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Viability of Bifidobacterium longum in cheddar cheese curd during manufacture and storage: effect of microencapsulation and point of inoculation

Viability of Bifidobacterium longum in cheddar cheese curd during manufacture and storage: effect... The goal of this study was to assess the effect of methods of inoculation on the viability of probiotic bacteria during cheddar cheese manufacture as well as their stability during storage. Bifidobacterium longum ATCC 15708 was freeze-dried and microencapsulated by spray-coating. The effect of inoculation of free whole cell or microencapsulated cells at three points during manufacture (milk before renneting, at cheddaring or at salting) on the viable counts in cheese and whey was investigated. Microencapsulation had no effect on viable counts, chemical parameters (lactose, lactic acid, total nitrogen, nitrogen soluble in TCA, moisture) or sensory properties during manufacturing or storage of the fresh cheeses for 14 days. Inoculation of the bifidobacteria in milk before renneting resulted in higher viable counts in comparison to other points of inoculation. Bifidobacteria added at the salting step, which survived pressing, were subsequently more stable during storage than those inoculated in milk. The stability of B. longum 15708 during storage was greater in the pressed cheeses that in the free curds. The results of this study provides technological data for cheese makers on the optimum point of inoculation as well as the benefit of pressing the curds in order to ensure high levels of probiotics in fresh cheddar cheese. http://www.deepdyve.com/assets/images/DeepDyve-Logo-lg.png Dairy Science & Technology Springer Journals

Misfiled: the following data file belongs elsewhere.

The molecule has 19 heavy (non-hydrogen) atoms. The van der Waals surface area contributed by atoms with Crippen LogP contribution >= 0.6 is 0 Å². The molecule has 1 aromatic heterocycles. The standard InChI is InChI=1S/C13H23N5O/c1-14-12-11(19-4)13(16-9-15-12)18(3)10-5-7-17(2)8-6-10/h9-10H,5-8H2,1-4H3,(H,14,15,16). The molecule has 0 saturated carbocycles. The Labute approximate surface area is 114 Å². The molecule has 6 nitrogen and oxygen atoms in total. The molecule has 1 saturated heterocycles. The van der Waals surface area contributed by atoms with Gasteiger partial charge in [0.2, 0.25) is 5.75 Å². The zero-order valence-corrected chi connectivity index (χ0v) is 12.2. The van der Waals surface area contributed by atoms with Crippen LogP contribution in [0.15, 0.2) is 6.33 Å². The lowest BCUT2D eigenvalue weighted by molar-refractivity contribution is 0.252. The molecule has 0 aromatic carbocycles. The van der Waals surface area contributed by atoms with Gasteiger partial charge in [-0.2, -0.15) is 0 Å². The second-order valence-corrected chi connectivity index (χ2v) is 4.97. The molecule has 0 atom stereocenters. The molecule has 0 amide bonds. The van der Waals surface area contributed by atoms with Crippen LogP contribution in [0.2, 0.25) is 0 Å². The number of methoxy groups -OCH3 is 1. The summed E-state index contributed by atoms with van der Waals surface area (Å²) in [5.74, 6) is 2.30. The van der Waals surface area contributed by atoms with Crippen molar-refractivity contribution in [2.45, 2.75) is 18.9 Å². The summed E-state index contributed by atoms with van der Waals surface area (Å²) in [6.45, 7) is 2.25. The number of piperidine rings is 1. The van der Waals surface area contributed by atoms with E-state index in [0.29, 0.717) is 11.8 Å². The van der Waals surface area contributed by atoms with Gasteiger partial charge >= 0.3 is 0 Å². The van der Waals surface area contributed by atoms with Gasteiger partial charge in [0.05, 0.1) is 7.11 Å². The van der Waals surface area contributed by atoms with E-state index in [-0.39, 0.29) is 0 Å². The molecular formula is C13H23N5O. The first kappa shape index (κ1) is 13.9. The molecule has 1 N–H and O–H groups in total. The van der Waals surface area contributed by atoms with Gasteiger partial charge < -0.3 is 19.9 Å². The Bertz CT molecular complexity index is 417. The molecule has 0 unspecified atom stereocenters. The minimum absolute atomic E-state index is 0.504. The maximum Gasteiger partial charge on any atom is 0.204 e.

Viability of Bifidobacterium longum in cheddar cheese curd during manufacture and storage: effect of microencapsulation and point of inoculation

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Publisher
Springer Journals
Copyright
Copyright © 2011 by INRA and Springer Science+Business Media B.V.
Subject
Chemistry; Microbiology; Agriculture; Food Science
ISSN
1958-5586
eISSN
1958-5594
DOI
10.1007/s13594-011-0034-5
Publisher site
See Article on Publisher Site

Abstract

The goal of this study was to assess the effect of methods of inoculation on the viability of probiotic bacteria during cheddar cheese manufacture as well as their stability during storage. Bifidobacterium longum ATCC 15708 was freeze-dried and microencapsulated by spray-coating. The effect of inoculation of free whole cell or microencapsulated cells at three points during manufacture (milk before renneting, at cheddaring or at salting) on the viable counts in cheese and whey was investigated. Microencapsulation had no effect on viable counts, chemical parameters (lactose, lactic acid, total nitrogen, nitrogen soluble in TCA, moisture) or sensory properties during manufacturing or storage of the fresh cheeses for 14 days. Inoculation of the bifidobacteria in milk before renneting resulted in higher viable counts in comparison to other points of inoculation. Bifidobacteria added at the salting step, which survived pressing, were subsequently more stable during storage than those inoculated in milk. The stability of B. longum 15708 during storage was greater in the pressed cheeses that in the free curds. The results of this study provides technological data for cheese makers on the optimum point of inoculation as well as the benefit of pressing the curds in order to ensure high levels of probiotics in fresh cheddar cheese.

Journal

Dairy Science & TechnologySpringer Journals

Published: Aug 4, 2011

References